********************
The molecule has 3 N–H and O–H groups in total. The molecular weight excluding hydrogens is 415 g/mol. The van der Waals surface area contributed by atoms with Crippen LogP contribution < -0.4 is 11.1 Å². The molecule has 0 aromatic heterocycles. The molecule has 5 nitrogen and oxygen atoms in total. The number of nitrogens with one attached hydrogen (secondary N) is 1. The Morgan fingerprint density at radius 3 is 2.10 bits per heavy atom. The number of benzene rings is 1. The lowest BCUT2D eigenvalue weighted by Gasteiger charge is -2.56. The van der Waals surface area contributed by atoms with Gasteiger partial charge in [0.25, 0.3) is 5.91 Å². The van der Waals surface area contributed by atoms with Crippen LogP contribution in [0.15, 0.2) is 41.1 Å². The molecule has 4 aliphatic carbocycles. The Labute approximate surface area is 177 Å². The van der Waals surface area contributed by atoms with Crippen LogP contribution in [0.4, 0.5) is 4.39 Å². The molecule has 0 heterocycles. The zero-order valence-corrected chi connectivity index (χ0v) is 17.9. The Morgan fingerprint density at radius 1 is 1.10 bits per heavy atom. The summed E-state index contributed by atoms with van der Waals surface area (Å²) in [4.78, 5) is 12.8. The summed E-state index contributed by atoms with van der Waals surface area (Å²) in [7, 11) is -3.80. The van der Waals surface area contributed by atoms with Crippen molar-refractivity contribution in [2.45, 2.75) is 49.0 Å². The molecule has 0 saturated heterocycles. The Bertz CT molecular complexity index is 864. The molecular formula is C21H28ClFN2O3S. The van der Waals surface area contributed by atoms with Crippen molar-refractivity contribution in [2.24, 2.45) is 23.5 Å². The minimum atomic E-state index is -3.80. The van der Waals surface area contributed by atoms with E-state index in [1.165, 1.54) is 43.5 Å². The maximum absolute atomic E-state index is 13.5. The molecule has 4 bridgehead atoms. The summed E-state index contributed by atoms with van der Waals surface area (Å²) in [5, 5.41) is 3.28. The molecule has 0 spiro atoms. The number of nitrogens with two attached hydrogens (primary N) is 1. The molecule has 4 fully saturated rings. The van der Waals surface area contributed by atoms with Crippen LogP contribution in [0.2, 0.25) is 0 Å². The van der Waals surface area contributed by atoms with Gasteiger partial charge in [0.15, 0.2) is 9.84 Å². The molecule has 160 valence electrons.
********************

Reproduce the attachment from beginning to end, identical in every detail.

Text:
The molecule has 3 N–H and O–H groups in total. The molecular weight excluding hydrogens is 415 g/mol. The van der Waals surface area contributed by atoms with Crippen LogP contribution < -0.4 is 11.1 Å². The molecule has 0 aromatic heterocycles. The molecule has 5 nitrogen and oxygen atoms in total. The number of nitrogens with one attached hydrogen (secondary N) is 1. The Morgan fingerprint density at radius 3 is 2.10 bits per heavy atom. The number of benzene rings is 1. The lowest BCUT2D eigenvalue weighted by Gasteiger charge is -2.56. The van der Waals surface area contributed by atoms with Gasteiger partial charge in [0.25, 0.3) is 5.91 Å². The van der Waals surface area contributed by atoms with Crippen LogP contribution in [0.15, 0.2) is 41.1 Å². The molecule has 4 aliphatic carbocycles. The Labute approximate surface area is 177 Å². The van der Waals surface area contributed by atoms with Crippen LogP contribution in [0.4, 0.5) is 4.39 Å². The molecule has 0 heterocycles. The zero-order valence-corrected chi connectivity index (χ0v) is 17.9. The Morgan fingerprint density at radius 1 is 1.10 bits per heavy atom. The summed E-state index contributed by atoms with van der Waals surface area (Å²) in [4.78, 5) is 12.8. The summed E-state index contributed by atoms with van der Waals surface area (Å²) in [7, 11) is -3.80. The van der Waals surface area contributed by atoms with Crippen molar-refractivity contribution in [2.45, 2.75) is 49.0 Å². The molecule has 0 saturated heterocycles. The Bertz CT molecular complexity index is 864. The molecular formula is C21H28ClFN2O3S. The van der Waals surface area contributed by atoms with Crippen molar-refractivity contribution in [2.24, 2.45) is 23.5 Å². The minimum atomic E-state index is -3.80. The van der Waals surface area contributed by atoms with E-state index in [1.165, 1.54) is 43.5 Å². The maximum absolute atomic E-state index is 13.5. The molecule has 4 bridgehead atoms. The summed E-state index contributed by atoms with van der Waals surface area (Å²) in [5, 5.41) is 3.28. The molecule has 0 spiro atoms. The number of nitrogens with two attached hydrogens (primary N) is 1. The molecule has 4 fully saturated rings. The van der Waals surface area contributed by atoms with Crippen LogP contribution in [0.2, 0.25) is 0 Å². The van der Waals surface area contributed by atoms with Gasteiger partial charge in [0.15, 0.2) is 9.84 Å². The molecule has 160 valence electrons.